I used to read the Economist for what I considered a more unbiased view of the U.S. than is typically available on this side of the pond. I still routinely read it, but am somewhat less convinced of its lack of bias in its reporting. It doesn't approach the NY Times by any means, or even the WaPo. Mostly that bias seemed to come out on its coverage of the war in Iraq, that it appears to have disliked.
9.19.2008 5:59pm
Splunge:
It's a good essay, Somin, and I especially like your point about the rational ignorance of the average voter. He really doesn't rationally have much motivation to spend time and energy learning in detail about the exact wording of candidate's past statements on Fannie Mae, instead of, say, figuring out the best college for his daughter, or how to satisfy that angry big customer, or how to tell Dad that the accident means he's got to stop driving now -- which is all stuff real people have to deal with. The subtleties of gotcha politics are life and death if you're in the business, a commentator whose salary depends on explaining it all engagingly. But for the rest of us, it's not very interesting or useful.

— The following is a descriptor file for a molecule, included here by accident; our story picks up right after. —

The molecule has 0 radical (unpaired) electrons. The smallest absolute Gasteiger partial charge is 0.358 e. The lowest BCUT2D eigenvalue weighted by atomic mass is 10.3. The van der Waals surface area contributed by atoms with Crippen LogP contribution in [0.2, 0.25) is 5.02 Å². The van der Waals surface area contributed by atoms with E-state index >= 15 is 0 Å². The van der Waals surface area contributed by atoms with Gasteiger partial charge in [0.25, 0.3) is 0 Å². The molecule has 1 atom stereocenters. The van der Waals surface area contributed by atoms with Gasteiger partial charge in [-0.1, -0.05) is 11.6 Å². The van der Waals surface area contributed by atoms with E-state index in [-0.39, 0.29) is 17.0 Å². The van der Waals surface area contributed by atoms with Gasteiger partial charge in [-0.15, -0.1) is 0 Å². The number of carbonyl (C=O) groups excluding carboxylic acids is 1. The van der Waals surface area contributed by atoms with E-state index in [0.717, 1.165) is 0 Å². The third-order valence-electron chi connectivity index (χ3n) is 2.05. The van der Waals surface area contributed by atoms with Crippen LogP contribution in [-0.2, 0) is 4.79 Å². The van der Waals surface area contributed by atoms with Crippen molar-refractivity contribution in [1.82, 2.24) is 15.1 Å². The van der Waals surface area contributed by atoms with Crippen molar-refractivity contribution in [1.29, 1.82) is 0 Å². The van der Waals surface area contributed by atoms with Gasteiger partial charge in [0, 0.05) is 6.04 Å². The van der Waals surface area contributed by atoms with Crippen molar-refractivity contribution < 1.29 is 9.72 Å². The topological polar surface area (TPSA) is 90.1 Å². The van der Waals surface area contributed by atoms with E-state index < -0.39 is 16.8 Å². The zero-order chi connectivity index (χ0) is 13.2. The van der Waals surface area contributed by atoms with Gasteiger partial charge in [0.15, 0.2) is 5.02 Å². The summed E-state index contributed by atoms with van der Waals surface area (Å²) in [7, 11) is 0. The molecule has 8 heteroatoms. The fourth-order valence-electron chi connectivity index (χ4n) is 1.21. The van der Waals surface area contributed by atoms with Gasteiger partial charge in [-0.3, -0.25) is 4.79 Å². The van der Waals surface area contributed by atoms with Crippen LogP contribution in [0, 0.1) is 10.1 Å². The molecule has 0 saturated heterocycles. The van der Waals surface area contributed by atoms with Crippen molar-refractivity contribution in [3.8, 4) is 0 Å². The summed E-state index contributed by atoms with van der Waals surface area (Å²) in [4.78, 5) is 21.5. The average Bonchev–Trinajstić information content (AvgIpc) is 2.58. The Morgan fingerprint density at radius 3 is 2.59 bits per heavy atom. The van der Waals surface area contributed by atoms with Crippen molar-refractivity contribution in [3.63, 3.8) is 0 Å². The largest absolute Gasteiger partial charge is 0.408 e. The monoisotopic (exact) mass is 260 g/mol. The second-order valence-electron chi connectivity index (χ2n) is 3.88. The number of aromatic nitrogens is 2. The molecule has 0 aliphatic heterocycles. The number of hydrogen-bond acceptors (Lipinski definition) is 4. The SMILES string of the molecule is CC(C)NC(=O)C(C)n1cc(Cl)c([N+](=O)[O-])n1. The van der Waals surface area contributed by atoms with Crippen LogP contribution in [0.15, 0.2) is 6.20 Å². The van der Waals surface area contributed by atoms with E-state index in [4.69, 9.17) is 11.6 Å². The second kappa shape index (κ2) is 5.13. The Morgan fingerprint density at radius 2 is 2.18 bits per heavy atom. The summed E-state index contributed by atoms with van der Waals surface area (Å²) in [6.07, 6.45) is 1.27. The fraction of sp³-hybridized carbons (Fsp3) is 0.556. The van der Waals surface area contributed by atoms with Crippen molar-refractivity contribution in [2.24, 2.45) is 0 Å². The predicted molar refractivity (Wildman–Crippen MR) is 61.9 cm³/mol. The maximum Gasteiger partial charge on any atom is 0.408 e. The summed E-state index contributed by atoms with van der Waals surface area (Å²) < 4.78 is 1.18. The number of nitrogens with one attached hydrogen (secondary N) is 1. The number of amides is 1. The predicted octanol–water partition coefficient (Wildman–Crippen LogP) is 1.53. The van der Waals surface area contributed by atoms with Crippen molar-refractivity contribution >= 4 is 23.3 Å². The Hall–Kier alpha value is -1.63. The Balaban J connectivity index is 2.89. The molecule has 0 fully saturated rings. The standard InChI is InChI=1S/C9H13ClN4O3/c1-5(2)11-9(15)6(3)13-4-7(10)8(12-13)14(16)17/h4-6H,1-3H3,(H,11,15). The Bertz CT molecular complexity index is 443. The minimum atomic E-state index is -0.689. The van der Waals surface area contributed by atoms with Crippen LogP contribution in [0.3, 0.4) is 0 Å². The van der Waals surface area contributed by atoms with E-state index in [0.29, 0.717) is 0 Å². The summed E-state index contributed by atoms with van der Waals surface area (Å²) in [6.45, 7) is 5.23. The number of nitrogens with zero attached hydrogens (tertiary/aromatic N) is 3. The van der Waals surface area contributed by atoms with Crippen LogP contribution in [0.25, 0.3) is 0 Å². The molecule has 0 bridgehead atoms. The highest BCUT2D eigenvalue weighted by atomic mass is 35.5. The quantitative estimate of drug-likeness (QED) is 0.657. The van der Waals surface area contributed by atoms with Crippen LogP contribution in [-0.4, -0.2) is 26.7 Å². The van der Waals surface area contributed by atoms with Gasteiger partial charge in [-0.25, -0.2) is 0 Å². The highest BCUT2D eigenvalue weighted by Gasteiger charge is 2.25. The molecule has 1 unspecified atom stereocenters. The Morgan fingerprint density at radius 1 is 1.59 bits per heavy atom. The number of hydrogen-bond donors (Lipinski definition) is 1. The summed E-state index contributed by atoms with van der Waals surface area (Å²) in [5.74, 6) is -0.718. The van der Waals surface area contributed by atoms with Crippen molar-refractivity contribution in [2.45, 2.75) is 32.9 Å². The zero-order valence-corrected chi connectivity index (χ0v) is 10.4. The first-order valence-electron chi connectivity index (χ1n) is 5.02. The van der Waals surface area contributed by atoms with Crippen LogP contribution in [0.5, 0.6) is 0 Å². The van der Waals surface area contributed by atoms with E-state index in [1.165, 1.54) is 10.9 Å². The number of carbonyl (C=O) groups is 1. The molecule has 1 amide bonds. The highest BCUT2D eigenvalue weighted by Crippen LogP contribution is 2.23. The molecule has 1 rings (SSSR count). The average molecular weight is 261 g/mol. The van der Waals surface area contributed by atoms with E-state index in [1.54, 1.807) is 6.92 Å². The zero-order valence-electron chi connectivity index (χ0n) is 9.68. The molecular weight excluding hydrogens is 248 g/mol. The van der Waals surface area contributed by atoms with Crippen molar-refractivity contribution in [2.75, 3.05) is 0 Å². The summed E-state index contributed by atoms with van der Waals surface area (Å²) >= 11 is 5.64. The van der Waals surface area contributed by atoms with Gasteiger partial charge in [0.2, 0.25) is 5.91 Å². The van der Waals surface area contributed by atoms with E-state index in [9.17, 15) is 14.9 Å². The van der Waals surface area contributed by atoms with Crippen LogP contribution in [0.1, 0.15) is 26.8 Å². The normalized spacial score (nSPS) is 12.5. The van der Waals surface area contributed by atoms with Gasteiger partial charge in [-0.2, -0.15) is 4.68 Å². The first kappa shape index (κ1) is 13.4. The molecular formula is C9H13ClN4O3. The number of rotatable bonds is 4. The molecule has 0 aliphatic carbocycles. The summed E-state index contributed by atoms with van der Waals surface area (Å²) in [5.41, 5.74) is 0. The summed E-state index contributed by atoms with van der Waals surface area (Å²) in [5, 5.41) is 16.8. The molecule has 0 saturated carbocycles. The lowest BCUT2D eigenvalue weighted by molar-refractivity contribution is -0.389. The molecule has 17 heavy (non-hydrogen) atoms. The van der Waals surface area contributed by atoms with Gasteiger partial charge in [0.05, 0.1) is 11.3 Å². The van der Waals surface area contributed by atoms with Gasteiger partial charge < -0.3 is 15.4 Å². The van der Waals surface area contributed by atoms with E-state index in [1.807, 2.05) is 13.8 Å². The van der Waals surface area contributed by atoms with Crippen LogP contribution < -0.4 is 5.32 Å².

And frankly, why should it be? There is not a whole lot of daylight left between the major candidates. One claims he'll get us out of Iraq "on a timetable" but consult the generals, the other says he'll consult the generals first and then...uh, probably create a timetable, at least informally. One says he'll raise taxes a bit (but only on "the rich"), the other says he'll cut them a bit. Nothing here like the Reagan Revolution, whacking the top rate from 70% to 30%, or like New Deal wage and price freezes.

Neither proposes much of a change to entitlement programs. We can imagine the Democrats throwing more money down useless "alternative energy" or social program ratholes, but, really, the Republicans would have to, too, just perhaps 0.5% less. Whoopee.